Thus far the DST editions of Warp Speed Wednesday have been focusing on Deep Space Nine, so today I thought I’d mix it up with a little Next Generation action with pre-Ds9 Worf. It never fails to amaze me that a spin-off of such a classic series could have produced such iconic characters in its own right, and yet Next Gen certainly did that. Even to someone like me, who grew up watching Classic Trek before Next Gen was a thing, Worf has become as iconic to the Trek franchise as someone like Spock. And what could have easily been a throwaway gimmick, putting a Klingon in Starfleet, turned into something special. I credit a lot of that to Michael Dorn and his genuine love and enthusiasm for portraying the character. The dude is even trying to get a new series about Worf off the ground and I say more power to him.
The sculpt on this figure is one of their best. Sure, it’s the standard Next Gen uniform from the later Seasons, but that’s my favorite style, when they did away with the jumpsuits and adopted the tunic. Worf’s uniform includes his Klingon baldric, which is a separate piece made from soft plastic. It’s a great sculpt and it not only makes sense to be a separate piece, as Diamond likes to reuse these bodies, but it just works better that way too.
The portrait is also one of the best I’ve looked at so far. It probably helps that Worf’s Klingon features give the sculptors more to work with, but they really nailed Michael Dorn in the makeup, ponytail and all. The wash really brings out the detail on his forehead ridges. The paint on his beard is a little off, but nothing too bad.
The articulation here is the same we’ve been seeing all along. The arms have rotating hinges in the shoulders, hinges in the elbows, and swivels in the biceps and wrists. The legs feature a t-crotch at the hips and hinges in the knees and ankles. As usual the lack of lateral movement in the hips or any swivels in the legs makes for a rather static figure. It’s a little more frustrating here because Worf is a man of action and I want to put him in all sorts of kick ass poses. Instead, this is more of a Worf to stand at the Tactical Station and get shot down by Picard every time he suggests they take reasonable precautions to protect the ship.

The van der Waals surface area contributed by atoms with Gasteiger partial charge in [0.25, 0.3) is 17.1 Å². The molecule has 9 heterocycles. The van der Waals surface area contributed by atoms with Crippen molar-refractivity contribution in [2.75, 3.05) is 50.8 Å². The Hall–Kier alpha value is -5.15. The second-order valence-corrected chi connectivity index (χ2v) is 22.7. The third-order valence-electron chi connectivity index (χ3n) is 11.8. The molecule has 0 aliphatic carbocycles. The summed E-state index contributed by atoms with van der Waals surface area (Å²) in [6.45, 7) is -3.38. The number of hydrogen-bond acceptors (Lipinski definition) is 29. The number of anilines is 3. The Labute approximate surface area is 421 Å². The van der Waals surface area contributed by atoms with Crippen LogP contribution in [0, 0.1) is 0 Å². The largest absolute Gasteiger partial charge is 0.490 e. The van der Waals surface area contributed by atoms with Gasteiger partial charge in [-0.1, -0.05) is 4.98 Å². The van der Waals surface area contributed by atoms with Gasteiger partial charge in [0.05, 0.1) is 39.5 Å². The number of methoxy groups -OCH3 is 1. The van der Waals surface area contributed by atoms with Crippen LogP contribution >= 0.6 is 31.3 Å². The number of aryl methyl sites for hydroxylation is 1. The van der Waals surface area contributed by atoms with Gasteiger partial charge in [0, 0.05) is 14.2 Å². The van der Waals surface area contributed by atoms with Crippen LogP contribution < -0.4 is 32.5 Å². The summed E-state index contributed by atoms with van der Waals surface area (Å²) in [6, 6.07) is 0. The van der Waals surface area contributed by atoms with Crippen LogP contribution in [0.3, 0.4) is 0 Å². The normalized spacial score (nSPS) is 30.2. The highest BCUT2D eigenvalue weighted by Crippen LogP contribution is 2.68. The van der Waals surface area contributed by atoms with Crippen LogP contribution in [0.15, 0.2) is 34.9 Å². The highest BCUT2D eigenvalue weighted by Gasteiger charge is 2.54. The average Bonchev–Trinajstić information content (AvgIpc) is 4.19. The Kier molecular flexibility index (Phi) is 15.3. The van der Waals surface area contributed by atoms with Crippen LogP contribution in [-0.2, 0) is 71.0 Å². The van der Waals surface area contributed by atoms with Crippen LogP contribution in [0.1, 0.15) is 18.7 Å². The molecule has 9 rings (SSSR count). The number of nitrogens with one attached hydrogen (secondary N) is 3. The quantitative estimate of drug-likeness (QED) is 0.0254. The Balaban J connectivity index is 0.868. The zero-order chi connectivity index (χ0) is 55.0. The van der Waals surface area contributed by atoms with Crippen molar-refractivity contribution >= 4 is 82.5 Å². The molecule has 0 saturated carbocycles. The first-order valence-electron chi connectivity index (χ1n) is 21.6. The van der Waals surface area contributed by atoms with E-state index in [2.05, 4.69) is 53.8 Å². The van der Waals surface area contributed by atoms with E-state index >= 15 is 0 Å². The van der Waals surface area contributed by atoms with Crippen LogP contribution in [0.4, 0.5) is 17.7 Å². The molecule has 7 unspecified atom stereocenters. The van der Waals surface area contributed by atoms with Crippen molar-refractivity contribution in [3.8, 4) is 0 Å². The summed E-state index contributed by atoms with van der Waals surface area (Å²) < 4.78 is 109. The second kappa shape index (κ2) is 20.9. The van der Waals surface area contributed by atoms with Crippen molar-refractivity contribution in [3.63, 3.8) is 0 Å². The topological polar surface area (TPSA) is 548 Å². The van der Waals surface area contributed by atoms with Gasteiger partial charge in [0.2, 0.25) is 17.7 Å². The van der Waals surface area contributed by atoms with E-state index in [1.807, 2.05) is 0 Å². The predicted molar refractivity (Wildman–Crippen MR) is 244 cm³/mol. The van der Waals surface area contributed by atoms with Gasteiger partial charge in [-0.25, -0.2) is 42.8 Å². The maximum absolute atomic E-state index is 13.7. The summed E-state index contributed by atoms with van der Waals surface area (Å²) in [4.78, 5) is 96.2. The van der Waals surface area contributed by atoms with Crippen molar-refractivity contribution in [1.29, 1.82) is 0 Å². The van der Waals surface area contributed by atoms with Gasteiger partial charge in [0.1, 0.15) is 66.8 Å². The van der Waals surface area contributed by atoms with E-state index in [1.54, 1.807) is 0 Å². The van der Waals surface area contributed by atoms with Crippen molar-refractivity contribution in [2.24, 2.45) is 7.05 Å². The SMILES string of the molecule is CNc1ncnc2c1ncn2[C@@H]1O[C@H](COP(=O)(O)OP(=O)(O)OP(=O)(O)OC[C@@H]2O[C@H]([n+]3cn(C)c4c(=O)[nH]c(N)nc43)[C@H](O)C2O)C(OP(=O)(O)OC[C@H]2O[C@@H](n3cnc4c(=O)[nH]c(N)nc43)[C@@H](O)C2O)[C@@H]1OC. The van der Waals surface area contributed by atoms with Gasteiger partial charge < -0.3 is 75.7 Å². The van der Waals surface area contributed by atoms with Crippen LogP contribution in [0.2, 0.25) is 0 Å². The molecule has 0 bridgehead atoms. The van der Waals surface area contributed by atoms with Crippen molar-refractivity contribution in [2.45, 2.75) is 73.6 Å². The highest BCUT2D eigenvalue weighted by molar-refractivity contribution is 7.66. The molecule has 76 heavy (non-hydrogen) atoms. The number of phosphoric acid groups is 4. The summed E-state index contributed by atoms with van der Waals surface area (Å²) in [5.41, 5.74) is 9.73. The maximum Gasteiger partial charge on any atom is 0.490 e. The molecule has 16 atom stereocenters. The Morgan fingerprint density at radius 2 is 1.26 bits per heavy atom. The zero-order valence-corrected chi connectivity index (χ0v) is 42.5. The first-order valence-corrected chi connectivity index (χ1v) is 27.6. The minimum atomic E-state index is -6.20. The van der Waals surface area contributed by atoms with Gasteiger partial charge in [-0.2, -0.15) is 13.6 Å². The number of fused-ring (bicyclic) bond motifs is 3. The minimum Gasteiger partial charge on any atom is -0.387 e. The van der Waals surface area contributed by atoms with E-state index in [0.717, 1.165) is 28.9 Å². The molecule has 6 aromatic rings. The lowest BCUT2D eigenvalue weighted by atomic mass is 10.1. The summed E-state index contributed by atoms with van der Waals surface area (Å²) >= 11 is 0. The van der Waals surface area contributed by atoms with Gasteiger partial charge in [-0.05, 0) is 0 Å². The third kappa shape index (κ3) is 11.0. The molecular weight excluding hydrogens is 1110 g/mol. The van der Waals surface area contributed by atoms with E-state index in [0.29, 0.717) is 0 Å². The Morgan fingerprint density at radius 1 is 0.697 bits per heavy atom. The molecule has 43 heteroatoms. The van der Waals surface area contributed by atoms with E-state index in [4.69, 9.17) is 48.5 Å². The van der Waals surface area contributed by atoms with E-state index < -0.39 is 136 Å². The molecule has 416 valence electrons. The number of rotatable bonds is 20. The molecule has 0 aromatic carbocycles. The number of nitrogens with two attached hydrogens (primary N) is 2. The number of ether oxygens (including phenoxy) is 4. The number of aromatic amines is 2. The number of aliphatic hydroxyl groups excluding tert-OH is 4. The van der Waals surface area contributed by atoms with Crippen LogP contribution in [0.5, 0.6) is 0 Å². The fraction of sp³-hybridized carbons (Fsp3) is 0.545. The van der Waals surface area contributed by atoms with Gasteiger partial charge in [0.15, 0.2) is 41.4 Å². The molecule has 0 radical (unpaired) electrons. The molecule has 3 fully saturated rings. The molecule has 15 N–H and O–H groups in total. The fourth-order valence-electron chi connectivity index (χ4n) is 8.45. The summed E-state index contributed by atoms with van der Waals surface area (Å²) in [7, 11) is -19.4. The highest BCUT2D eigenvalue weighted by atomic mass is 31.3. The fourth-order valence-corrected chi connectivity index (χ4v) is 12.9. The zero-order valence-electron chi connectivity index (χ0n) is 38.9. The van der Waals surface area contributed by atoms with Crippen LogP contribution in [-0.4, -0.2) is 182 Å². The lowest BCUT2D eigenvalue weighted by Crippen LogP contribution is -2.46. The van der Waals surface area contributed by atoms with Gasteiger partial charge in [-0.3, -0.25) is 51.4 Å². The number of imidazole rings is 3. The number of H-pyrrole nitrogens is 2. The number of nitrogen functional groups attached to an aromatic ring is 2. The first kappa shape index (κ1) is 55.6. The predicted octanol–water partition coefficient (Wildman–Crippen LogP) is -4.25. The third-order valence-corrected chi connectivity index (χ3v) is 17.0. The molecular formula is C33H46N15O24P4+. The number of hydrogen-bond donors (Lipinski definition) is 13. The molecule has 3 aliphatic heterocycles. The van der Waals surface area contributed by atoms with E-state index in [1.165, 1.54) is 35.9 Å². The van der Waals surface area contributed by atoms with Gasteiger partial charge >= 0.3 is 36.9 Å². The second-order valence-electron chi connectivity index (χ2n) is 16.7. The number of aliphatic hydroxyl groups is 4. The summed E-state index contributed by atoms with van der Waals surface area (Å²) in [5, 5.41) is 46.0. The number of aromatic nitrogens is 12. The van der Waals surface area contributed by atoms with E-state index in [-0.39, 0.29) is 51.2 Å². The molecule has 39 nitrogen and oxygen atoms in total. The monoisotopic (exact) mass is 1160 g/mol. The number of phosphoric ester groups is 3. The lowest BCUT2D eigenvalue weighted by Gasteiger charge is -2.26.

Worf’s accessories were advertised on the package as “Starfleet Gear” and included a hand phaser, a phaser rifle and a tricorder. He also came with two extra hands clenched into fists. I get it, Worf likes to hit things, but I remember him usually hitting people with that open hand palm attack, which must have been one of the first things they taught at the Academy . Eh, I don’t want to be too picky. Fists are fine.
The hand phaser is the same accessory I’ve alread featured with past figures. It’s a simple enough accessory and possibly a little undersized. This is also one of those cases where it’s tough to get him to hold it right. I’d much rather had a phaser-holding hand than a fist. Why can’t Diamond ever seem to get this right? I can kind of make it work, but clearly the right hand is made for his other weapon.
Yes, the phaser rifle! It’s the older, boxy style from Next Gen’s pre-movie days, which I like better than the sexy newer model. Actually, to clarify, I like the way the old one shoots with an actual phaser beam, before they turned it into a pulse “pew pew” kind of weapon that didn’t feel much like Star Trek to me. This one even has the range finder flipped up.
I’m more than a tad disappointed that Worf didn’t come with any Klingon gear, but it’s easy to just borrow that stuff from Jadzia Dax. After all, a Klingon Warrior needs his bat’leth.
Next to maybe Odo, Worf here is easily my favorite DST figure I looked at since starting this whole Warp Speed Wednesday thing. Sure, more articulation would have gone a long way, but damn if this isn’t a great figure on every other level. Diamond must really love Worf because the character also got a couple different versions out during this line’s run so don’t be surprised when he turns up here again in the future. It’s also interesting to note that DST has recently given Worf another go at the figure treatment, although the new one is one of those weird action figure-statue kind of things that has even more limited articulation and swappable parts to achieve different poses. But I have no plans on adding that one to my collection anytime soon.